From this point on, continue to work on your Long-Form Project and the accompanying Designer’s Statement (DS is due in Canvas). The Long-Form Project should be placed on your website (or the equivalent: link, etc) by Thursday, May 3 at midnight.

HTML and Longform Workshop

HTML Logos

Today’s agenda:

  • Tech Presentation
  • HTML
  • Long-Form Production Time
  • Long-Form Workshop Overview (for next time)

HTML for Beginners

This site contains the best video overview of HTML I’ve found. Here is the best text site. Play with it!

Here are some basics:

<> = begin code (what goes between the carrots [the greater than/less than signs] is the modified code)

</> = end code

b = bold (sometimes it is also stated as ‘strong’)

i = italics (sometimes it is ’em’)

strike = strike through

ul = unordered list (like bullets)

ol = ordered list (like numbers or letters)

li = list item (either a bullet or number/letter depending on un/ordered list choice)

h1 = large headline (h2-h6 for smaller headlines progressively)

p = paragraph

br = line break (doesn’t need an end tag)

a href=”website url”link text = website link

img src = image

Long-Form Project Workshop (overview–we will complete this in class next time):

  1. Complete the author sheet for your project (only take about 10 minutes or so if possible) and upload it as a file, word document, etc. on Canvas for your partner to review.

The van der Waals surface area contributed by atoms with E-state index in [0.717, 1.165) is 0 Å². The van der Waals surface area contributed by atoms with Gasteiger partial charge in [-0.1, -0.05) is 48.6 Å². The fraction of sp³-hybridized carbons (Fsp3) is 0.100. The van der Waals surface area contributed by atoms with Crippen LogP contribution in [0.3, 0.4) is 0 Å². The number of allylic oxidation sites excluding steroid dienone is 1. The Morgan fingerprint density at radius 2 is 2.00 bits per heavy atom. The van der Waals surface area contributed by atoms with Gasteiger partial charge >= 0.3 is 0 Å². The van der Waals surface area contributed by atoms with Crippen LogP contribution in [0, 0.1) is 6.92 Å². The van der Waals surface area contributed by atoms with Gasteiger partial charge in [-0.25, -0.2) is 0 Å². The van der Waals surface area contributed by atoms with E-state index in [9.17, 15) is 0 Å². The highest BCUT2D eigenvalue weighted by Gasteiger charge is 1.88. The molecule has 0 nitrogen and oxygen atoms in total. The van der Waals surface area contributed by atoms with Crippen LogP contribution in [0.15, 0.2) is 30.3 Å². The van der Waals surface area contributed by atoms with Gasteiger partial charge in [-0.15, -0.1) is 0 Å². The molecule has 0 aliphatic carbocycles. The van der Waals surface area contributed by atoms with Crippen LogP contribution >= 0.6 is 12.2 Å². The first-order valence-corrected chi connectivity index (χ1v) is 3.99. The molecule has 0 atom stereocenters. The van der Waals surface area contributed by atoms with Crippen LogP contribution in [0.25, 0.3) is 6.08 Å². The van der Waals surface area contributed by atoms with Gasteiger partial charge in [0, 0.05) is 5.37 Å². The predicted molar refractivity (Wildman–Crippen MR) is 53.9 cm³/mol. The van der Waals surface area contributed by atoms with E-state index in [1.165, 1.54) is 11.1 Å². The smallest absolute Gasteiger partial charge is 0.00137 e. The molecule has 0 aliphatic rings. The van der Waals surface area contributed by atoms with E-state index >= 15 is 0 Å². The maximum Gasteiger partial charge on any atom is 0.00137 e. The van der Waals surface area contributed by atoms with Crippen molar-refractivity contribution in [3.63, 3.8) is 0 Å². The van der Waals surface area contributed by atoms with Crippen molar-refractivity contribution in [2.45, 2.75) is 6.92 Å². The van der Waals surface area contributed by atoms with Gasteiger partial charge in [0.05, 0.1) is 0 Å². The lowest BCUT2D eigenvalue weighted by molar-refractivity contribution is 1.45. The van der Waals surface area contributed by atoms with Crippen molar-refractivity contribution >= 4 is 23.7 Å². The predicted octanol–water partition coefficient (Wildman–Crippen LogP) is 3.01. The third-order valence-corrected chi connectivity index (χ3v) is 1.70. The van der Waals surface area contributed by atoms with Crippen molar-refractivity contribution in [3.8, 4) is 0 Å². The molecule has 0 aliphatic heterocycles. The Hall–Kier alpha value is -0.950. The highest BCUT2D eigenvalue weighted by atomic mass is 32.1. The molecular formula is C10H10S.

2. Find your partner in the class and discuss your completed author sheet with him/her (if absent then contact by email). Chat about your project and any important information you want him/her to have about your draft.
  3. Make sure everyone has a way to share their project. Get your project online now. See the Sharing Video page for instructions on how to upload video to YouTube and Vimeo. Upload audio and print documents to your Discussion page in Canvas. If you have a website or other link for viewing your project, paste it in a Word document and upload that to your Canvas Discussion page.
  4. Fill out the response worksheet accordingly for your partner’s project and upload it to Canvas. The exchange of the response worksheet will be due Thursday, April 26 by midnight.

Homework:

Complete and submit the author sheet (see step 1 in the Workshop directions above) before class next time

Complete the Research Journal #5 by midnight next time (Tuesday, April 24)

The Blog/Website Reflective Analysis is due Thursday, April 26

 

Audio Review, eBooks, and the Return of CRAP!

Today is the day for those of you who want to work in formats that privilege words over images or that balances images and other media with text.

The order of the day

  1. Comment on a classmate’s (or two’s!) blog
  2. Check-in on audio homework
  3. Review of the CRAP principles and using styles
  4. I will review how to create a WordPress site that hides the blogging function for those of you who want to create a website for your final project. Read this for more information. If you are not seeing a drop-down menu when you hover over “My Sites” in the left-upper corner, click on “My Sites” and then click the “WP Admin” link option. Now if you look under the “Settings” option on the new menu, you can click “Reading” and you can now see the option to make static front page.
  5. Review of due dates and other important items

 CRAP and other design principles